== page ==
With the passage of Michigan Public
Act 57, 1993 (MCL 322.821-826),
the first state in the nation to designate a tract of land as a "Dark Sky Preserve". Night
time lighting is controlled with the intent of preserving an area for the enjoyment of
the night sky.
In creating the Dark Sky Preserve at
Lake Hudson State Recreation
Area near Clayton,
Michigan, the Michigan Legislature set up a demonstration project to show that preserving
night skies for enjoyment is fully compatible with management for other recreational uses.
The legislation requires that outdoor
lighting within a dark sky
preserve does not
unreasonably interfere with nightime activities that require darkness, including enjoyment
of the night sky, nightime photography, and wildlife photography. Such permanent lighting
as is deemed necessary has to be directed downward and provided by fully shielded fixtures,
with motion sensor fixtures wherever practical.
The legislation places no
restrictions on light used by park users,
who are asked to use
nightime lighting in moderation, arrive with headlights on low beam, and use courtesy in
dealings with others.
By managing for dark night skies as
well as other recreational activities,
such management has positive recreational and use benefits for public lands, it is hoped
that Lake Hudson can be a model for other dark sky preserves in other areas of the country.
Lake Hudson State Recreational Area
Lake Hudson State Recreation Area,
consists of approximately 2,200
acres of land
surrounding Lake Hudson. The 600 acre lake was impounded in 1971. The Park offers
a semi-modern campground, picnic area, boat launch, and a beach, with hand pumps and
Deer, geese, and wild turkey are
common, and hunting is permitted
in season. The Lake
has some of the largest muskellunge found in Michigan's inland waters. Boats on the lake
are limited to "no-wake" speeds.
Take M-34 east of Hudson 6 miles to Clayton and go one mile south on M-156.
Hints and tips about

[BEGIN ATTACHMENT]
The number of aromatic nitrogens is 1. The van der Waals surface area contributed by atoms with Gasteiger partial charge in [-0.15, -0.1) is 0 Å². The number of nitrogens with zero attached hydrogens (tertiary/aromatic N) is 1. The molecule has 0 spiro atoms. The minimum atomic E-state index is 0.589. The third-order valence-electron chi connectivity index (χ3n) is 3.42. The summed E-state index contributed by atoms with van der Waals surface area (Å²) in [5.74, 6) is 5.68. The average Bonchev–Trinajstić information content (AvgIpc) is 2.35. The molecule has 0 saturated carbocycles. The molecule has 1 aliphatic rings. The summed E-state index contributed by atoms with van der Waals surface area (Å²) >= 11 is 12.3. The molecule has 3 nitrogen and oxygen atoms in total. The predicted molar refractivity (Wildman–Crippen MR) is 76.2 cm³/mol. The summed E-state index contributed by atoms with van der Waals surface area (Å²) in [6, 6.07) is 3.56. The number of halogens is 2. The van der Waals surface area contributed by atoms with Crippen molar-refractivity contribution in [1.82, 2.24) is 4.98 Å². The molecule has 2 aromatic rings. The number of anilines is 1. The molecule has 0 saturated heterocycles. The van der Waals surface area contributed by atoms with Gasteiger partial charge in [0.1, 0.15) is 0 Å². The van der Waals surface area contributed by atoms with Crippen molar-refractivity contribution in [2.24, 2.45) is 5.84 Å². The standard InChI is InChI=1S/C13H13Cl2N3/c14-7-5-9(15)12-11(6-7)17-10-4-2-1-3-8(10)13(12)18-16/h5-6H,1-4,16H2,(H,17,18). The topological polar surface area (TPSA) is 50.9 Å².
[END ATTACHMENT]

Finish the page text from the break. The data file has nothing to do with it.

Lake Hudson State Recreation Area
Lake Hudson has one of the best
combinations of dark skies and clear
to amateur astronomers in southern Michigan.
Skies are generally dark, but skyglow
is frequently a problem toward
toward Adrian, the closest major town.
Local astronomical observers setting
up at Lake Hudson usually use
the Picnic or Beach
parking areas, as there generally is less night activity there.
The campground is occasionally used
for observing, as it is the only
area where 110 volt
power is available to the public, but campfires, lights, and campground traffic may interfere.
Amateur astronomers should remember
that Lake Hudson is a public
park, and that there
are often other legitimate nightime recreational users of the park present who may not
share a sensitivity toward dark skies. Your courtesy and patience is requested. Most
such interference tends to die out by an hour or two after sunset.
Lake Hudson is normally closed in
areas outside the campground from
10 PM to 8 AM.
Observing outside the campground is normally permitted if the park manager is contacted
ahead of time at (517) 467-7401
Lake Hudson, like all other Michigan
State Parks and Recreation Areas,
requires a daily
or annual Motor Vehicle Permit for entry.
Permits are available at the park
contact station, when open, or
at Knight's Grocery,
1 1/2 miles north of the entrance at the corner of M-34 and M-156.
Annual permits issued elsewhere in the state are also good at Lake Hudson.
For more information about the park,
or to get night time use permission,
Park Manager at:
W. J. Hayes State Park
1220 Wamplers Lake Rd.
Onsted, MI 49265
For Camping Reservations Call: 1-800-44PARKS